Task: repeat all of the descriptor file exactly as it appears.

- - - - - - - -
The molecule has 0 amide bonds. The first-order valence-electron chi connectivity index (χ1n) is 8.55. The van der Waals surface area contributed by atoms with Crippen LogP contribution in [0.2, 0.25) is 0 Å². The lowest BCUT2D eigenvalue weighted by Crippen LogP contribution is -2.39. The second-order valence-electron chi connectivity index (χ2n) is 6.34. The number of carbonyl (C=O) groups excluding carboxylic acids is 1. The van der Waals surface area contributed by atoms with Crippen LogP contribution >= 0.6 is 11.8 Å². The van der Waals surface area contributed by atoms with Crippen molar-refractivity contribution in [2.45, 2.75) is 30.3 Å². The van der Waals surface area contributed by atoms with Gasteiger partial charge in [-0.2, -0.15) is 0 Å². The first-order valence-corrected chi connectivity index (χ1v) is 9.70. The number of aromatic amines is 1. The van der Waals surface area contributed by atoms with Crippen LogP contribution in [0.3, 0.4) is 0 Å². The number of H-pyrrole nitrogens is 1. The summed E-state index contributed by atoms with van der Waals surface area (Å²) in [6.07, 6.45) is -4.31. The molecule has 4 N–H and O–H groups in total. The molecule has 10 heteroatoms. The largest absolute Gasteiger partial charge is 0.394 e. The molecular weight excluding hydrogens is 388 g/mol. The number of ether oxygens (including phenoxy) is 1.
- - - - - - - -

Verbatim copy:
The molecule has 0 amide bonds. The first-order valence-electron chi connectivity index (χ1n) is 8.55. The van der Waals surface area contributed by atoms with Crippen LogP contribution in [0.2, 0.25) is 0 Å². The lowest BCUT2D eigenvalue weighted by Crippen LogP contribution is -2.39. The second-order valence-electron chi connectivity index (χ2n) is 6.34. The number of carbonyl (C=O) groups excluding carboxylic acids is 1. The van der Waals surface area contributed by atoms with Crippen LogP contribution >= 0.6 is 11.8 Å². The van der Waals surface area contributed by atoms with Crippen molar-refractivity contribution in [2.45, 2.75) is 30.3 Å². The van der Waals surface area contributed by atoms with Gasteiger partial charge in [-0.2, -0.15) is 0 Å². The first-order valence-corrected chi connectivity index (χ1v) is 9.70. The number of aromatic amines is 1. The van der Waals surface area contributed by atoms with Crippen LogP contribution in [0.3, 0.4) is 0 Å². The number of H-pyrrole nitrogens is 1. The summed E-state index contributed by atoms with van der Waals surface area (Å²) in [6.07, 6.45) is -4.31. The molecule has 4 N–H and O–H groups in total. The molecule has 10 heteroatoms. The largest absolute Gasteiger partial charge is 0.394 e. The molecular weight excluding hydrogens is 388 g/mol. The number of ether oxygens (including phenoxy) is 1.